When we graph the inverse of the logarithmic function, we notice that we obtain the
exponential function, y=2x

Comparison of Exponential and Logarithmic Functions

(i) use the properties of exponents and logarithms;

1. Indices
an,a≠0
a0=1,a≠0
a−n=1/an
2. Law of Indices
am×an=am+n
am÷ an=am−n
(am)n=am×n
am×bm=(a×b)m
am÷bm=(ab)m
3. Logarithms
Ifa=bc,then logba=c
loga1=0
logaa=1
alogab=1
4. Law of Logarithms
logaxy= logax+logay
loga(xy)= logax−logay
logaxn= nlogax
5 Change of base of Logarithms
logab=1logba
logab=lognblogna
(j) solveequations and inequalities involving exponential or logarithmic expressions;

Solving Rational Inequalities

A rational function is a quotient of two polynomials.

x2+3x+2x2−16≥0
x2+3x+2x2−16=(x+2)(x+1)(x−4)(x+4)

as an example for an inequality involving a rational function.

This polynomial fraction will be zero wherever numerator is zero

(x+2)(x+1)=0
x=−2,x=−1
The fraction will be undefined wherever the denominator is zero
(x−4)(x+4)=0
x=4,x=−4
Consequently, the set

(−∞,−4),[−2,−1],(4,+∞)
Solution in "inequality" notation

x<−4,−2≤x≤−1,x>4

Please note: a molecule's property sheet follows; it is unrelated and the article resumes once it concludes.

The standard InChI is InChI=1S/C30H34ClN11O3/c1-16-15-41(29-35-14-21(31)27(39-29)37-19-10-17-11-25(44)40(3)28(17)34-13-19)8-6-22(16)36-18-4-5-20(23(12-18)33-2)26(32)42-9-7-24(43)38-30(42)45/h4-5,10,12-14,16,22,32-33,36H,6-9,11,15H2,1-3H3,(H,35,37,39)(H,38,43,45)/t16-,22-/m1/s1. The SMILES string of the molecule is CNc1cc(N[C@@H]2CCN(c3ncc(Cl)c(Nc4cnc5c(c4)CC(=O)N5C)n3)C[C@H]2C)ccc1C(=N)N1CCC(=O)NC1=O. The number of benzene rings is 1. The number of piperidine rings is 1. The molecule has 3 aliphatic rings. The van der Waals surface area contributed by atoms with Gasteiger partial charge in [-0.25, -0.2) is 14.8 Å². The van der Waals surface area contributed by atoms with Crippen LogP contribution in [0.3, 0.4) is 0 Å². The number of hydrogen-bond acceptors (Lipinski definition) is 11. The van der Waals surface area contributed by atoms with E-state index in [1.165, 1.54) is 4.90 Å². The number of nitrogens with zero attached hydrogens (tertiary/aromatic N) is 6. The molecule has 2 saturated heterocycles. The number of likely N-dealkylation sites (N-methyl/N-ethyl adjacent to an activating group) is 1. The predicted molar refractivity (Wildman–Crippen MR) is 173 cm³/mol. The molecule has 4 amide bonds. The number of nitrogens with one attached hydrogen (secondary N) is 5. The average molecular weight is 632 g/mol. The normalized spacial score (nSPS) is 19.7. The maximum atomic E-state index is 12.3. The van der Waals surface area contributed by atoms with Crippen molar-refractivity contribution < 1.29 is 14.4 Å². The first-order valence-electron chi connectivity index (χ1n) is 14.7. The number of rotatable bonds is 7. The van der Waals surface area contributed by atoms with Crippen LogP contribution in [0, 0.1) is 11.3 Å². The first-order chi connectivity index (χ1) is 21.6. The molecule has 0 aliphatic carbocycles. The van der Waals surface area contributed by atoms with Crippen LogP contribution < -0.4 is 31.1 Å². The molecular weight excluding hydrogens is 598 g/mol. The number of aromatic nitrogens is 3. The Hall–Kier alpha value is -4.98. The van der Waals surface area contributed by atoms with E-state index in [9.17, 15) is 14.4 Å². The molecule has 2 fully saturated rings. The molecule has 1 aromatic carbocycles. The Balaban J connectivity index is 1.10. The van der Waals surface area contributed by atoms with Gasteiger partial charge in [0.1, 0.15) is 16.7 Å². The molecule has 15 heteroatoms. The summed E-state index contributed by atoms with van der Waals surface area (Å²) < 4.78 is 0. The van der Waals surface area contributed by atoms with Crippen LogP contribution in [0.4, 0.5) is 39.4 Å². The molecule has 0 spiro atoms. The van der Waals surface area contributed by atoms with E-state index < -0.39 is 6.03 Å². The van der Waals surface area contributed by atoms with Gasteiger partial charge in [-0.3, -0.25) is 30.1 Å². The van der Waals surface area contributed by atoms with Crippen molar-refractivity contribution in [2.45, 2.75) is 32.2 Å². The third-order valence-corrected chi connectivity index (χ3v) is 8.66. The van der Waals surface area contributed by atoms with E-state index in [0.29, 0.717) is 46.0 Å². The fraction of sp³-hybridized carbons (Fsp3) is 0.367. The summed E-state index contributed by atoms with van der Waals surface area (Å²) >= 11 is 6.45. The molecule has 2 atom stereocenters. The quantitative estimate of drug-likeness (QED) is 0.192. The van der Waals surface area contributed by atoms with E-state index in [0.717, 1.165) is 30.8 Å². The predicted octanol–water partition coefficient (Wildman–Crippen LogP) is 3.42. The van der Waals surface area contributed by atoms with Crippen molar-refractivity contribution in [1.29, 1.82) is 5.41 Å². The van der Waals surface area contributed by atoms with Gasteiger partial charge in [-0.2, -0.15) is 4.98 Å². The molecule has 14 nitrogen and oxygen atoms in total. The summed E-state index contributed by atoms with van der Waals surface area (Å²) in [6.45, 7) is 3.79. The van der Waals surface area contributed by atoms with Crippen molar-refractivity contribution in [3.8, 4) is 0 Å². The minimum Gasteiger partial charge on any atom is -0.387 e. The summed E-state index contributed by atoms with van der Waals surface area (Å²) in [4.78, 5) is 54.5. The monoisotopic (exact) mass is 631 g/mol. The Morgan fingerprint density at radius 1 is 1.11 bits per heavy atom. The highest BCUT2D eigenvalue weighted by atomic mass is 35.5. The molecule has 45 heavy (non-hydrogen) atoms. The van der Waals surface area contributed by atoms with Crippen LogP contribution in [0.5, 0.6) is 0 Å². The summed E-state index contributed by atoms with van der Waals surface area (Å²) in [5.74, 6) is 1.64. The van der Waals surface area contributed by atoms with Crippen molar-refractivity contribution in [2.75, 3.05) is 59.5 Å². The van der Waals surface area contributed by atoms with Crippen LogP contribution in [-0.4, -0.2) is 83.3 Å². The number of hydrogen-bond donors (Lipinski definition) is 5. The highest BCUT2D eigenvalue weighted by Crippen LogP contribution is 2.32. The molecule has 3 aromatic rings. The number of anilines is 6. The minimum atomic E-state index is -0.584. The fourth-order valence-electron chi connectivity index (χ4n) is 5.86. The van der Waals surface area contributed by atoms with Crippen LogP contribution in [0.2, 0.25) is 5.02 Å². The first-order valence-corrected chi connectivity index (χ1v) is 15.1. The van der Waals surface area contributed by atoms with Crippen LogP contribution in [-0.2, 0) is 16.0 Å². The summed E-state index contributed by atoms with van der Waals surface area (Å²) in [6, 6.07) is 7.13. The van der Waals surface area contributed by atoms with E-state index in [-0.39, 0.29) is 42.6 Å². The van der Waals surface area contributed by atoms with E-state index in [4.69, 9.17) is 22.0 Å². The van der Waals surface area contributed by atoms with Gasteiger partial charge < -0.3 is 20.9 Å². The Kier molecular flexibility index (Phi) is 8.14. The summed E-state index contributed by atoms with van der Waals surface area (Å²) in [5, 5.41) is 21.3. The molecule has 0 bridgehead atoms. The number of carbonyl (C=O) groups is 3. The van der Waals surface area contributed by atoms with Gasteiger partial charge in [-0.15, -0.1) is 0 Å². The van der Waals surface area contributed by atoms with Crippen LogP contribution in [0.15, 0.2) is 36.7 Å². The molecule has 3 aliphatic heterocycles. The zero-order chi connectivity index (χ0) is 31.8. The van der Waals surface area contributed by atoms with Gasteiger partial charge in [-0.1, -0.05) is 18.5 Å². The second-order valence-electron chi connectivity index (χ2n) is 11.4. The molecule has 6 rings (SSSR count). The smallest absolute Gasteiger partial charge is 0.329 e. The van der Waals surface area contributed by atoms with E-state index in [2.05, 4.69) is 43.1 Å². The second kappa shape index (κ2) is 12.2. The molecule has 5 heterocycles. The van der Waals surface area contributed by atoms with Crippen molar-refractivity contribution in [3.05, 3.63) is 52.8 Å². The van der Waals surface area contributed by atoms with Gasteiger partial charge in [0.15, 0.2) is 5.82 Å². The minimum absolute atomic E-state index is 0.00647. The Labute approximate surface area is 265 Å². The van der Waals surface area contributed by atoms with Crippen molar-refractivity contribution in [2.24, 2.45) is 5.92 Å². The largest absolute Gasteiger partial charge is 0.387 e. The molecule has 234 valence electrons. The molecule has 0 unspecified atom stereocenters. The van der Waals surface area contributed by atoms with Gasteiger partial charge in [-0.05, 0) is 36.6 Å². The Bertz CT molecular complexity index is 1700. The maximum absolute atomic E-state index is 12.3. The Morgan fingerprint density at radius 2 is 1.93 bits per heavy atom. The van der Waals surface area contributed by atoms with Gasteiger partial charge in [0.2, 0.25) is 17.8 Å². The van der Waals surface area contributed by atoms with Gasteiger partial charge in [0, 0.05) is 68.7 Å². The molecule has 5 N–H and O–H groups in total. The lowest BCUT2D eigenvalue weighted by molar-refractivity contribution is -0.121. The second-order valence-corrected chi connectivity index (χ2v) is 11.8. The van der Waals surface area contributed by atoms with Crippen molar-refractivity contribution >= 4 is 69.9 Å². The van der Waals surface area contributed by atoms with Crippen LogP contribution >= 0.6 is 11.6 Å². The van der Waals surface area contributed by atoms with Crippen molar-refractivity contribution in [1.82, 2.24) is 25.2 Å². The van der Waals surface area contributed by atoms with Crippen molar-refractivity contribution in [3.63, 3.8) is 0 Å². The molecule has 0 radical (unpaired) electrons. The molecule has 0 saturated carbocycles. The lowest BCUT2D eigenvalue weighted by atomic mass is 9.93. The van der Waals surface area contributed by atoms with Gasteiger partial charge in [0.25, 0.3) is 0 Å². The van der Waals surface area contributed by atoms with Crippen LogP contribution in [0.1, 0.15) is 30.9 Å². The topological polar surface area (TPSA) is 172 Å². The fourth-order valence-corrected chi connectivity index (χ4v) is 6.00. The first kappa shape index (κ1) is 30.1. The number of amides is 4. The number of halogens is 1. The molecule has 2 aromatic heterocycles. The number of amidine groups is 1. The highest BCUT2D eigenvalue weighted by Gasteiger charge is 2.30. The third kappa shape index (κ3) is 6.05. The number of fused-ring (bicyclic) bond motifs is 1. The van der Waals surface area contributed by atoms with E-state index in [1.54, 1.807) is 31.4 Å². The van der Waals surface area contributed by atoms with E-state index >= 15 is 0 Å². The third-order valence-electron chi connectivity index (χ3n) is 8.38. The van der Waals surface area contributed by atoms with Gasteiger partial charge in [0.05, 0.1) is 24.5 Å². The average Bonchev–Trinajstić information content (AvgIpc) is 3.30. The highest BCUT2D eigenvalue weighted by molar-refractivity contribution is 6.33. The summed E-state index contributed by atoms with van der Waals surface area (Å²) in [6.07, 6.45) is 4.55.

Find the interval with f(x) > 0

1.4 Trigonometric functions

 (k) relate the periodicity and symmetries of the sine, cosine and tangent functions to their
graphs, and identify the inverse sine, inverse cosine and inverse tangent functions and
their graphs;
 (l) use basic trigonometric identities and the formulae for sin (A ± B), cos (A ± B) and tan
(A ± B), including sin 2A, cos2A and tan 2A;
 (m) express a sin θ + b cos θ in the forms r sin (θ ± α) and r cos (θ ± α);
 (n) find the solutions, within specified intervals, of trigonometric equations and
inequalities.

Trigonometric Identities

sin(A+B)=sinAcosB+cosAsinB
sin(A−B)=sinAcosB−cosAsinB
cos(A+B)=cosAcosB−sinAsinB
cos(A−B)=cosAcosB+sinAsinB
tan(A+B)=tanA+tanB1−tanAtanB
tan(A−B)=tanA−tanB1+tanAtanB
sin(2A)=2sinAcosA

cos(2A)=cos 2(A)−sin2(A)
=2cos2(A)−1
=1−2sin2(A)

tan2A=2tanA1−tan2A

Express a sin θ ± b cos θ in the form R sin (θ ± α)